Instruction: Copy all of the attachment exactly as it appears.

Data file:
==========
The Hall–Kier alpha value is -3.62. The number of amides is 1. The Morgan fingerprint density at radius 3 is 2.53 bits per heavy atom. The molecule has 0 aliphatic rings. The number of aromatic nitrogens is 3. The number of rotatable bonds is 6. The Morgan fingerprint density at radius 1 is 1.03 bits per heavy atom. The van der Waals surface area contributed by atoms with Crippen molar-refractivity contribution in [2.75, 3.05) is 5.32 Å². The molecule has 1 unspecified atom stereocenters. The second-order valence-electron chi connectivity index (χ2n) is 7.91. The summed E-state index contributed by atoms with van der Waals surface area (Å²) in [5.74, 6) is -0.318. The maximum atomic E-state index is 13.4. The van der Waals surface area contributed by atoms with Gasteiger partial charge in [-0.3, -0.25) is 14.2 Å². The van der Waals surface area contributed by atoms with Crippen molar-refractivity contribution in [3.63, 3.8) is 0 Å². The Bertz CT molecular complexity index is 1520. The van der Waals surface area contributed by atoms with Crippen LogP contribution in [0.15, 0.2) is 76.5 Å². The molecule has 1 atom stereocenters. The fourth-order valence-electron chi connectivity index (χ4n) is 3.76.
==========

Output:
The Hall–Kier alpha value is -3.62. The number of amides is 1. The Morgan fingerprint density at radius 3 is 2.53 bits per heavy atom. The molecule has 0 aliphatic rings. The number of aromatic nitrogens is 3. The number of rotatable bonds is 6. The Morgan fingerprint density at radius 1 is 1.03 bits per heavy atom. The van der Waals surface area contributed by atoms with Crippen molar-refractivity contribution in [2.75, 3.05) is 5.32 Å². The molecule has 1 unspecified atom stereocenters. The second-order valence-electron chi connectivity index (χ2n) is 7.91. The summed E-state index contributed by atoms with van der Waals surface area (Å²) in [5.74, 6) is -0.318. The maximum atomic E-state index is 13.4. The van der Waals surface area contributed by atoms with Gasteiger partial charge in [-0.3, -0.25) is 14.2 Å². The van der Waals surface area contributed by atoms with Crippen molar-refractivity contribution in [3.63, 3.8) is 0 Å². The Bertz CT molecular complexity index is 1520. The van der Waals surface area contributed by atoms with Crippen LogP contribution in [0.15, 0.2) is 76.5 Å². The molecule has 1 atom stereocenters. The fourth-order valence-electron chi connectivity index (χ4n) is 3.76.